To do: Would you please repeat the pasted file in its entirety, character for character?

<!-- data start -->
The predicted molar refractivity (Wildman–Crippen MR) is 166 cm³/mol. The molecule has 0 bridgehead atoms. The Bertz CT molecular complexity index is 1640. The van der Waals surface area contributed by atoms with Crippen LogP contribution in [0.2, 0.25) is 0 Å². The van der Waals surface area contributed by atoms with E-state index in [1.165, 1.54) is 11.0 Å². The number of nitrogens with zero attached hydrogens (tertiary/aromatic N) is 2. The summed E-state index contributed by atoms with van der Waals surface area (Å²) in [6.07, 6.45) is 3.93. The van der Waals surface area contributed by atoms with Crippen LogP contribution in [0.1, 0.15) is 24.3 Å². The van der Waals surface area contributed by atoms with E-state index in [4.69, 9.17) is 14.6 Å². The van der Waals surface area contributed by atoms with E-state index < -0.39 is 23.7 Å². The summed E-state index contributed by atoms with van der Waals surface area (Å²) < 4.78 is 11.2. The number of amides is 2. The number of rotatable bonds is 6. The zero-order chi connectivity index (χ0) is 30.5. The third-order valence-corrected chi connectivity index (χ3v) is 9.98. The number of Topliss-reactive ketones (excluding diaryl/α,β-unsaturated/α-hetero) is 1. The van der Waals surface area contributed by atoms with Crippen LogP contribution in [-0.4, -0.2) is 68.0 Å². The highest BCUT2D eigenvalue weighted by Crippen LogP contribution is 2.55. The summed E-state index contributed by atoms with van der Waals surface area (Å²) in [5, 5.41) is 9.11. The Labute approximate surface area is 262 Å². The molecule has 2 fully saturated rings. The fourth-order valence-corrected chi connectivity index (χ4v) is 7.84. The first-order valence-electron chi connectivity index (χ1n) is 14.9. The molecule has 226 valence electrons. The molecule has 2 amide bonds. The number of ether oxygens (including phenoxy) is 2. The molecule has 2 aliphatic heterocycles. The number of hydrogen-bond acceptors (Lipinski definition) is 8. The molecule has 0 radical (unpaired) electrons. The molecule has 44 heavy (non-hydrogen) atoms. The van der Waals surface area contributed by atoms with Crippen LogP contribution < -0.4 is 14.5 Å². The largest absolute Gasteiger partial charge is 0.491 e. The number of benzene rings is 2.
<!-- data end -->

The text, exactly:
The predicted molar refractivity (Wildman–Crippen MR) is 166 cm³/mol. The molecule has 0 bridgehead atoms. The Bertz CT molecular complexity index is 1640. The van der Waals surface area contributed by atoms with Crippen LogP contribution in [0.2, 0.25) is 0 Å². The van der Waals surface area contributed by atoms with E-state index in [1.165, 1.54) is 11.0 Å². The number of nitrogens with zero attached hydrogens (tertiary/aromatic N) is 2. The summed E-state index contributed by atoms with van der Waals surface area (Å²) in [6.07, 6.45) is 3.93. The van der Waals surface area contributed by atoms with Crippen LogP contribution in [0.1, 0.15) is 24.3 Å². The van der Waals surface area contributed by atoms with E-state index in [4.69, 9.17) is 14.6 Å². The van der Waals surface area contributed by atoms with E-state index < -0.39 is 23.7 Å². The summed E-state index contributed by atoms with van der Waals surface area (Å²) < 4.78 is 11.2. The number of amides is 2. The number of rotatable bonds is 6. The zero-order chi connectivity index (χ0) is 30.5. The third-order valence-corrected chi connectivity index (χ3v) is 9.98. The number of Topliss-reactive ketones (excluding diaryl/α,β-unsaturated/α-hetero) is 1. The van der Waals surface area contributed by atoms with Crippen LogP contribution in [-0.4, -0.2) is 68.0 Å². The highest BCUT2D eigenvalue weighted by Crippen LogP contribution is 2.55. The summed E-state index contributed by atoms with van der Waals surface area (Å²) in [5, 5.41) is 9.11. The Labute approximate surface area is 262 Å². The molecule has 2 fully saturated rings. The fourth-order valence-corrected chi connectivity index (χ4v) is 7.84. The first-order valence-electron chi connectivity index (χ1n) is 14.9. The molecule has 226 valence electrons. The molecule has 2 amide bonds. The number of ether oxygens (including phenoxy) is 2. The molecule has 2 aliphatic heterocycles. The number of hydrogen-bond acceptors (Lipinski definition) is 8. The molecule has 0 radical (unpaired) electrons. The molecule has 44 heavy (non-hydrogen) atoms. The van der Waals surface area contributed by atoms with Crippen LogP contribution < -0.4 is 14.5 Å². The largest absolute Gasteiger partial charge is 0.491 e. The number of benzene rings is 2.